Understanding the Loss of Smell in COVID-19 Patients

By Eva Briggs, MD

For COVID-19 patients who lose their sense of smell, it happens rapidly, as if a light switch were turned off.
For COVID-19 patients who lose their sense of smell, it happens rapidly, as if a light switch were turned off.

Imagine a world devoid of smells. No scent of spring flowers and no aroma of rising bread. No warning of a skunk, leaking gas or a forgotten food item decaying in the back of the refrigerator.

That’s what happens to about 80% of COVID-19 patients. The loss of smell renders most food tasteless, since odor is strong contributor to a food’s flavor.

Why does this happen? It is not mechanical congestion from too much mucus, as happens with typical colds or allergies. At first, I heard theories that the coronavirus might invade the olfactory nerve cells in the nose, which lead directly to the brain. To me that was terrifying, the stuff of science-fiction horror. A direct conduit for a deadly virus to invade my brain?

Fortunately, it turns out that is probably not the main way COVID-19 affects the sense of smell. Scientists discovered that the virus is harming the nasal epithelium, the skin-like lining of the nose. This tissue contains support cells for the olfactory nerve cells. When these cells can’t do their job, the sense of smell suffers.

The coronavirus attaches to angiotensin-converting enzyme 2 (ACE2) receptors in order to invade cells. Olfactory nerve cells don’t have ACE2 receptors, which are present in the support cells. These cells maintain the necessary balance of salt ions in the nasal mucus. Nerve cells require these salts to send signals to the brain.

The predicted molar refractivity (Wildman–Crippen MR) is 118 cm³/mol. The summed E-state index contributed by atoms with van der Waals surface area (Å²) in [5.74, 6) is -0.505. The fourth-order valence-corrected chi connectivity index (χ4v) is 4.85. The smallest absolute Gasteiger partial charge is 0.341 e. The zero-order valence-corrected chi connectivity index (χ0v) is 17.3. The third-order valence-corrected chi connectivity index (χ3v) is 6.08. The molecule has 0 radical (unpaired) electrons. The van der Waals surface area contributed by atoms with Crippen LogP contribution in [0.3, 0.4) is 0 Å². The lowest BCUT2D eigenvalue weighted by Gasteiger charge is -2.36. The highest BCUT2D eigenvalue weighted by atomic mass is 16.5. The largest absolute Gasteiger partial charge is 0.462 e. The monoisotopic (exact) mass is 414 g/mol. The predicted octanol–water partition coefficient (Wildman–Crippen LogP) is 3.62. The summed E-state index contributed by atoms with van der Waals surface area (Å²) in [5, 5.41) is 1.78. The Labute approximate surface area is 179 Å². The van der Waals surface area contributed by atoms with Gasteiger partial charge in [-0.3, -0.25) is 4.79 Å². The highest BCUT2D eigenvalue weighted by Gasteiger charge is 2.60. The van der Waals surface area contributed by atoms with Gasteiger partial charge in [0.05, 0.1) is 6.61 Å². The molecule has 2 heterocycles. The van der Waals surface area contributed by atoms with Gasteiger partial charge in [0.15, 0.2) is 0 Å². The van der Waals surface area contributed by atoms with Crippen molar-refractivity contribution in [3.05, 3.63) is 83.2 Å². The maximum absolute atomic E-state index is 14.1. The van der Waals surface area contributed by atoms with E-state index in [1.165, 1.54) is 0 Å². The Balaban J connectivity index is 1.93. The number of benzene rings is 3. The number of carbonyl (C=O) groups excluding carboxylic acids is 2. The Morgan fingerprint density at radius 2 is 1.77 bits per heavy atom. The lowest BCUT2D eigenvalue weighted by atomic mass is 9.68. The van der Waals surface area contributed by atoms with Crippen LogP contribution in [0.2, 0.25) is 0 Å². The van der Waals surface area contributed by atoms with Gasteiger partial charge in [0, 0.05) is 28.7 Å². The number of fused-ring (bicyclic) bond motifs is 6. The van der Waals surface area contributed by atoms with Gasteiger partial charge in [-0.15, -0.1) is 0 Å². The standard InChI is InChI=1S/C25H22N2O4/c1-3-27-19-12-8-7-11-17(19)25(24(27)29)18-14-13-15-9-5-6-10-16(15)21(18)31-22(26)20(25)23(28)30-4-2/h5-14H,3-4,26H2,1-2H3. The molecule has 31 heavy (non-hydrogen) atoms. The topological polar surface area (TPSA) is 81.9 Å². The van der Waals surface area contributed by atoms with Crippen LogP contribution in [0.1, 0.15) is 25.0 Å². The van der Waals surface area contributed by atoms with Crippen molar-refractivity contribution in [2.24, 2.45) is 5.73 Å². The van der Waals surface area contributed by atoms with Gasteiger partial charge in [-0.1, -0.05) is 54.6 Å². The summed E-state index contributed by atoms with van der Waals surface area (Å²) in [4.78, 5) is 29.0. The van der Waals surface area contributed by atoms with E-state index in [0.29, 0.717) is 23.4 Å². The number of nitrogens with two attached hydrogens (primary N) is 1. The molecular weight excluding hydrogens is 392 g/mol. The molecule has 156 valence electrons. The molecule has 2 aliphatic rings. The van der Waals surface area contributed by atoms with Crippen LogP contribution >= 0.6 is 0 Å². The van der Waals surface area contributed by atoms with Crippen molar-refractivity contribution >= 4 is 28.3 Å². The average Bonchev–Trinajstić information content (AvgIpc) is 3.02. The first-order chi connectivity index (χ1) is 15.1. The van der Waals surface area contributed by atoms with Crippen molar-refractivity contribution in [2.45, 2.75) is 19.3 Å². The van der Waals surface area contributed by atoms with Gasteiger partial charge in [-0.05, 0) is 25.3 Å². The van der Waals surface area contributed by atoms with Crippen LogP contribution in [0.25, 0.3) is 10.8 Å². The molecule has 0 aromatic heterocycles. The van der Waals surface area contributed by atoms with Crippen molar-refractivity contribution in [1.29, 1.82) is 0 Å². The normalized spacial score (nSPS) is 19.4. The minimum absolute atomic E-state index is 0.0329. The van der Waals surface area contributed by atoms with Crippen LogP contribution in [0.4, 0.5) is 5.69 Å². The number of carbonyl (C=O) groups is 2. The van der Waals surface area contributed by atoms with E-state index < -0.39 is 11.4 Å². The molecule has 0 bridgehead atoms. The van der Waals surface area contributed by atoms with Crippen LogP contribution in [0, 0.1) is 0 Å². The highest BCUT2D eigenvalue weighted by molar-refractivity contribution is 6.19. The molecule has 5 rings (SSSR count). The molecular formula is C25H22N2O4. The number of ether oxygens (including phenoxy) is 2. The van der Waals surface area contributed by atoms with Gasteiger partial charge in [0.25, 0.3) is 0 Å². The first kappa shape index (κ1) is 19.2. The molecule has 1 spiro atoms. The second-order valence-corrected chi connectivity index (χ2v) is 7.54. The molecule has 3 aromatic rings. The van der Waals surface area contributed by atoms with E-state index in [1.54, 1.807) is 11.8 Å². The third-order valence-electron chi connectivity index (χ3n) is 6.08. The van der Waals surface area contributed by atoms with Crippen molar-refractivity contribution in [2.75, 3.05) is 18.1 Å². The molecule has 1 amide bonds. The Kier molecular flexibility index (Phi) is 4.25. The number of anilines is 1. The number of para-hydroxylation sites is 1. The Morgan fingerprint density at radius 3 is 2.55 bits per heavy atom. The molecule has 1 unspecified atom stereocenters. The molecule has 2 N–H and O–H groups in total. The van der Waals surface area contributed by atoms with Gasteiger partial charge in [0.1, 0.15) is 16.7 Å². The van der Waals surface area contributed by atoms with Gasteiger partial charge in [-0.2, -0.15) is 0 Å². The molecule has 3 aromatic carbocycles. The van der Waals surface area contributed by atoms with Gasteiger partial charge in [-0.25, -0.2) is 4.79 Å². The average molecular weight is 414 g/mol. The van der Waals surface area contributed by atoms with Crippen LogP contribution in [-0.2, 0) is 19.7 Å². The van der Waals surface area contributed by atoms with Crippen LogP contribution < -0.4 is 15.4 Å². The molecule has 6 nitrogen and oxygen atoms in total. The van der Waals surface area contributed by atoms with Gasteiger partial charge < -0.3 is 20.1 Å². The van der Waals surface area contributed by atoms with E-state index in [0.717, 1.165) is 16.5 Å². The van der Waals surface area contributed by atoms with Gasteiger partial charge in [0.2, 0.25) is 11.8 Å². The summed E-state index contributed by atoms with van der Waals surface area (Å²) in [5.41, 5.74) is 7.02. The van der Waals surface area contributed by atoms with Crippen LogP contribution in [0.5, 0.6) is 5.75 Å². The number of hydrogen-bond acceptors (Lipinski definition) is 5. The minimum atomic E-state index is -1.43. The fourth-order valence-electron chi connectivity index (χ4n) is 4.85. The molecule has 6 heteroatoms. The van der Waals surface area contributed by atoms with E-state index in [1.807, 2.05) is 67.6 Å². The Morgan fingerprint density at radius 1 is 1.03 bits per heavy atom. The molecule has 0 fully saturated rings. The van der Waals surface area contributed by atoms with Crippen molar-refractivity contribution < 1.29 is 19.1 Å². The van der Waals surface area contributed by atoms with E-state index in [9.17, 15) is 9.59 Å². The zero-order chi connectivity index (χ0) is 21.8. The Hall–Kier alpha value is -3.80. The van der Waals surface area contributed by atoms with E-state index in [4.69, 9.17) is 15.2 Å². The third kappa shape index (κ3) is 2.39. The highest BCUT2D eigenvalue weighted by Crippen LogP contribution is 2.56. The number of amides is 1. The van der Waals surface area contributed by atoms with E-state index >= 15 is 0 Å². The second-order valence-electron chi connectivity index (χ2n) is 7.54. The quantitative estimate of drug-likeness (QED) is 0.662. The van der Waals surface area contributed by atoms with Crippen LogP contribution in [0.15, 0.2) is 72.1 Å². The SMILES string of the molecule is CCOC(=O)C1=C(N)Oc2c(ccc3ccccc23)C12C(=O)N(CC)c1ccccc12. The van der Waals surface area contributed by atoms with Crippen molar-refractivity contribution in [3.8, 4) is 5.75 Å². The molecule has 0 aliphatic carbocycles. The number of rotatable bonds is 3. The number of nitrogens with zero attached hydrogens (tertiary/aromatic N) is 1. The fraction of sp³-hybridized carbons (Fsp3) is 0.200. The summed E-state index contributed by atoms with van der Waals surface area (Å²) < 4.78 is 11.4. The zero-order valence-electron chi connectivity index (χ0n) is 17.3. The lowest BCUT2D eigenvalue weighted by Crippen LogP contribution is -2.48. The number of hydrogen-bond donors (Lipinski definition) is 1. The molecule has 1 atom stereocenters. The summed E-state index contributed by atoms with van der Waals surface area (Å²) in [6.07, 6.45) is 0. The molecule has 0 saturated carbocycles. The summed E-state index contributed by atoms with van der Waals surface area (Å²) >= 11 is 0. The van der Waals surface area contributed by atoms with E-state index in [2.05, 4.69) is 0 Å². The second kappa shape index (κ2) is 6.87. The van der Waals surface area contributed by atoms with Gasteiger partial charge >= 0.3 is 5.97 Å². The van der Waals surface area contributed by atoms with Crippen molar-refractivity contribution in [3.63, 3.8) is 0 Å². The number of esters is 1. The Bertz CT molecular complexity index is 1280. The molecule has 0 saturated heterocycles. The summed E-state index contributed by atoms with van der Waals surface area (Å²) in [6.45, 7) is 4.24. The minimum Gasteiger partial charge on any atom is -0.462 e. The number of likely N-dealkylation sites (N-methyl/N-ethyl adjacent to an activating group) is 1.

The support cells also provide metabolic support, supplying nutrients required by nerve cells. They provide physical support and structure to cilia in the nose. Cilia are microscopic finger-like structures vital for the sense of smell.

Experiments on Syrian hamsters found that it took just two days for the coronavirus to infect half of the hamster’s nasal support cells. The nerve cells weren’t infected. But the epithelium completely detached, similar to skin peeling after a sunburn.

Odor is a big component of food flavor. But the tongue also contains taste receptors for basic tastes of sweet, salty, sour, bitter and umami. The tongue’s taste receptors don’t contain ACE2 receptors, but support cells on the tongue do have these receptors. Some people develop an inability to detect the basic tastes, ageusia. It may be that tongue support cells are also damaged by COVID-19.

Even chemical senses like the burning of hot peppers or the cool sensation of mint can be damaged by COVID-19. These sensations aren’t taste. They are detected by sensors similar to pain receptors. It’s not clear how COVID-19 damages these sensations.

For COVID-19 patients who lose their sense of smell, it happens rapidly, as if a light switch were turned off. The support cells are constantly regenerating, and most people recover their sense of smell quickly. But — as with all the crazy effects of this virus — a minority of people have prolonged loss of smell. Others developed parosmia. That is where everything has an abnormal smell, usually unpleasant. One sufferer stated that it made everything taste “hideous and distorted.” This may happen because the nose regenerates new nerve cells which misconnect to the appropriate brain location. With time, the brain may correct the miswiring and the parosmia can resolve.

It’s a symptom that I hope never to have. I take a small measure of comfort in the fact that the coronavirus is probably not creeping into our brains via directly via the nose.

Eva Briggs is a retired medical doctor who practiced in Central New York for several decades. She lives in Marcellus.